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#ActualMakers_F

Posted 03 August 2013 - 06:33 AM

Well, the answer to your title's question is simple: no.
If you have no guarantees of how the data is collected and what phenomenon you are observing, there is absolutely no reason for which past data describe a future event or a model.
Since you do not have a model you can not use any method to infer future events.
You can notice a pattern in which whenever a bird sings, a dolphin in the ocean is jumping. But since this two actions are not correlated,  if you'll use it you'll have a wrong (or better, not reliable) prediction.
If you know the domain of the problem instead, you can start to build some rules (there are already some tools to do this. Search for "data mining", some programs do exactly want you want, they find patterns in data)

TL;DR
Without a knowledge of the domain you are observing, you can find patterns, but they do not mean anything and you can not safely use them to infer future events.
(Note: it can be that the data you are looking at actually belongs to a specific domain with some patterns, even if you don't know it. In that case you can use the pattern to predict future events, but since you do not know that the data belong to a specific domanin, you should not use them.)

@Alvaro: I'm not really informed about data compression, but i think the goal is to find the more common pattern and "replace" it with a shorter identifier. At least in the old days. It is not about predicting data that is not present. Am i right?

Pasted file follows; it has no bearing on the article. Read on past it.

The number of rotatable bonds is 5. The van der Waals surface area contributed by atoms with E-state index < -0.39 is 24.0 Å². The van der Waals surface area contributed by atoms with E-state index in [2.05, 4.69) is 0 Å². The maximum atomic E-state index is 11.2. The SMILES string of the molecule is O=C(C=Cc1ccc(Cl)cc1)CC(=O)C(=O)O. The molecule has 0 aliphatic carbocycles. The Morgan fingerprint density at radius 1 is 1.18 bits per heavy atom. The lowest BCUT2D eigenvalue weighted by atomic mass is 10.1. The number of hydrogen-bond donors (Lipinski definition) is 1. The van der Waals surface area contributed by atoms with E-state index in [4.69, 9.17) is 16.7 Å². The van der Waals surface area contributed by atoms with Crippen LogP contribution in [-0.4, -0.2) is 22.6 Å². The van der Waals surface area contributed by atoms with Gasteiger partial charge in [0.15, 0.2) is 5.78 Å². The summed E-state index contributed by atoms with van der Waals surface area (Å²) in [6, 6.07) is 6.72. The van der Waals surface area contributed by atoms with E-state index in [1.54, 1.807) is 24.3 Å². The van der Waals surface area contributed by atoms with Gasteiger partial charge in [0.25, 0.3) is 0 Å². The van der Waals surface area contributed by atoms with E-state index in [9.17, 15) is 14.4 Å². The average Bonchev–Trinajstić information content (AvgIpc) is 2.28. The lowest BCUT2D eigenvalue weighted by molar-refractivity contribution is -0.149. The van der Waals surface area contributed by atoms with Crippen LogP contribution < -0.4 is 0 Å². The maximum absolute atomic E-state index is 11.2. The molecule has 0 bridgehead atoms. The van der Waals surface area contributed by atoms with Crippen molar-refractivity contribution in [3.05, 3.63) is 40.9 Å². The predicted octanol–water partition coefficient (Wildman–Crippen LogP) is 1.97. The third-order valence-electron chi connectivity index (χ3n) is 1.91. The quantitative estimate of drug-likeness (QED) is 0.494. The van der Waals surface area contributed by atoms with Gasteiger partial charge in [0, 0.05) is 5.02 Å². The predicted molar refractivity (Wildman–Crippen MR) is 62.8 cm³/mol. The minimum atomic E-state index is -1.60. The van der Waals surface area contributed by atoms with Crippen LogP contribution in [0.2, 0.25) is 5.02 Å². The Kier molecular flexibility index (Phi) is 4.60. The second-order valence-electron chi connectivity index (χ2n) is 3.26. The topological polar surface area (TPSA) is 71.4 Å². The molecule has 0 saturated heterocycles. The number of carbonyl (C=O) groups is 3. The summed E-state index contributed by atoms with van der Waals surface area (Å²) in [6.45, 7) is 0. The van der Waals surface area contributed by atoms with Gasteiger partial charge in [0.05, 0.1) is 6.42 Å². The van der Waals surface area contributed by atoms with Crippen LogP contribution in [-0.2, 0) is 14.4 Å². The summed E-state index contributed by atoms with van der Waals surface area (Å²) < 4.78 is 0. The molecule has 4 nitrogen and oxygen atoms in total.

#1Makers_F

Posted 03 August 2013 - 06:32 AM

Well, the answer to your title's question is simple: no.
If you have no guarantees of how the data is collected and what phenomenon you are observing, there is absolutely no reason for which past data describe a future event or a model.
Since you do not have a model you can not use any method to infer future events.
You can notice a pattern in which whenever a bird sings, a dolphin in the ocean is jumping. But since this two actions are not correlated,  if you'll use it you'll have a wrong (or better, not reliable) prediction.
If you know the domain of the problem instead, you can start to build some rules (there are already some tools to do this. Search for "data mining", some programs do exactly want you want, they find patterns in data)

TL;DR
Without a knowledge of the domain you are observing, you can find patterns, but they do not mean anything and you can not safely use them to infer future events.
(Note: it can be that the data you are looking at actually belongs to a specific domain with some patterns, even if you don't know it. In that case you can use the pattern to predict future events, but since you do not know it, you should not use them.)

@Alvaro: i'm not really informed about data compression, but i think the goal is to find the more common pattern and "replace" it with a shorter identifier. At least in the old days. It is not about predicting data that is not present. Am i right?


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